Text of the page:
A fairground worker is sexually attracted to one of the rides in this intriguing film based on a true story
Dir/scr: Zoe Wittock. France/Luxembourg/Belgium, 2019. 93mins
An attention-grabbing debut, Zoe Wittock’s Jumbo lightly clambers on board a never-seen-on-the-screen-before fetish/disorder – ‘objectophilia’, the sexual desire for/obsession with inanimate objects; in this case, an awkward, disturbed young woman who falls passionately in love with a fairground ride in a film “inspired” by a real-life story. That’s the tagline which will provide the clicks and notice for Wittock and her young star Noémie Merlant (Portrait of a Lady On Fire), bringing to mind the prospect of dripping oil and cheerfully greasy, whirly orgasms. This is no Crash, though, and viewers looking for something more penetrative on the topic may be in for another wait.
Jumbo makes a claim for people to enjoy love wherever they find it
Wittock has neatly sketched out her subject and a groovy neon palette for scenes involving Jumbo “himself”, but the story and general characterisation remains broad and thinly developed in this WTF Films-sold Sundance World Cinema debut. Its 94-minute running time – including credits – speaks to Jumbo being such a sliver of a film. But few go broke over-estimating the public’s fascination for kinky sex and this could be a brisk festival performer (anyone attracted by the ‘artistic’ prospect of sex with a fairground ride is unlikely to complain that the film only has one such tastefully-shot sequence).
Jeanne cuts a difficult central character and her onscreen depiction isn’t helped by the fact that this troubled teenager is being played by a beautiful actress with a bad haircut and a lot of exaggerated mannerisms. Her brassy single mother (Emmanuelle Bercot, enjoying herself) is overbearing, with an inappropriate sense of personal boundaries. Worried about, or perhaps fearful of, Jeanne’s sex life, mum jokes loudly about orgasms and vibrators – and that’s long before Jeanne starts to show more than a professional interest in a local fairground ride where she works the night shift as a cleaner.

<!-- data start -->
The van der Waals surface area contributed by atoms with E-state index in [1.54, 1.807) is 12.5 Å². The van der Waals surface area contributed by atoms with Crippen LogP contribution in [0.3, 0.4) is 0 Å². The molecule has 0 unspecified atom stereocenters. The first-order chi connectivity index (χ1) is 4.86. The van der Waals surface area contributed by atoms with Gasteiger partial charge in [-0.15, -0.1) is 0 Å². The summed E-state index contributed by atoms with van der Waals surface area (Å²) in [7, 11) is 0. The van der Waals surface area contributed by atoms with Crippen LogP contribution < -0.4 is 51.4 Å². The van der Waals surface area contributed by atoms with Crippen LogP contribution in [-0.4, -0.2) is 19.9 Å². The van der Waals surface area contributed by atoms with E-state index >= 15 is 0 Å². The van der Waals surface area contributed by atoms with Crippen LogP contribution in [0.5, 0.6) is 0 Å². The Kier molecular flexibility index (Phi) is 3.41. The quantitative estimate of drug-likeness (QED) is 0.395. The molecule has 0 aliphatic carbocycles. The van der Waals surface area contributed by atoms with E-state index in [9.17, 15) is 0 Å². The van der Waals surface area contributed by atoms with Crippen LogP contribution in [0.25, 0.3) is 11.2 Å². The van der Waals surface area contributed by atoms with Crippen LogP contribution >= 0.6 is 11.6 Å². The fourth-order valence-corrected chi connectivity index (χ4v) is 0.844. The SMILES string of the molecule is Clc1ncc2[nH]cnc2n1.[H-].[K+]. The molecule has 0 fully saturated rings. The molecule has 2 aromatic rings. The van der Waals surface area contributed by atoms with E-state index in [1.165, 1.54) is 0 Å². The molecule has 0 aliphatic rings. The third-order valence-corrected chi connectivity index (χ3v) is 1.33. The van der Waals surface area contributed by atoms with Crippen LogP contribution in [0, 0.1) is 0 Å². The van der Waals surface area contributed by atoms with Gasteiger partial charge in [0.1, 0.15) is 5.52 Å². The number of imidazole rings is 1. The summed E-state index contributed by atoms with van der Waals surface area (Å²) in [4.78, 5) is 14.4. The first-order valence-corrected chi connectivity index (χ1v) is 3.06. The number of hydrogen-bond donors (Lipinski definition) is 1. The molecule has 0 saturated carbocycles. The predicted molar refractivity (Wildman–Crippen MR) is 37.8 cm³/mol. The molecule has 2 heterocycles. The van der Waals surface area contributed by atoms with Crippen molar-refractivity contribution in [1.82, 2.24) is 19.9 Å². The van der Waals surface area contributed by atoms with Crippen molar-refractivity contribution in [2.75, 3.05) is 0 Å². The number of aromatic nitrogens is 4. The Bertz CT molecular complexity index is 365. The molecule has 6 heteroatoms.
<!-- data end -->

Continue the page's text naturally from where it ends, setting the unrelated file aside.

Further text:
Passing reference is made to Jeanne ‘not being normal’ long before she took this job, but the character is only presented in present time, sitting alone in her room tinkering with models and wires and masturbating over plugs and spanners (the film’s opening sequence). The haircut and baggy clothes she wears are an attempt to disguise Merlant’s clear natural beauty, but that’s somewhat undermined by the script’s nudity requirements. More disappointingly, though, Jumbo never spins far past its premise: an intense young woman is sexually attracted to an inanimate object, her mother is horrified, her quasi-boyfriend Marc is dismayed. Can they learn to accept her for who she is?
Wittock has fun with ‘Jumbo’ himself, (real name: ‘Move it’). And Jeanne’s walk of shame, covered in oil, is certainly amusing. (The money sequence involves a spreading, alien-like oil on a Kubrickian white background, a contrast to the simple point-and-shoot aesthetic of the rest of the feature.) Certainly bright – all those flashing lights make it look like Close Encounters Of The Third Kind – and ultimately very breezy, Jumbo makes a claim for people to enjoy love wherever they find it, even though there’s obvious consent issues involved on the part of this most hard-working of fairground rides.
Production company: Insole Productions
International sales: WTF Films, email@example.com
Producers: Anaïs Bertrand, Annabella Nezri, Gilles Chanial
Production design: William Abello
Cinematography: Thomas Buelens
Editing: Thomas Fernandez
Music: Thomas Roussel
Main cast: Noémie Merlant, Emmanuelle Bercot, Sam Louwyck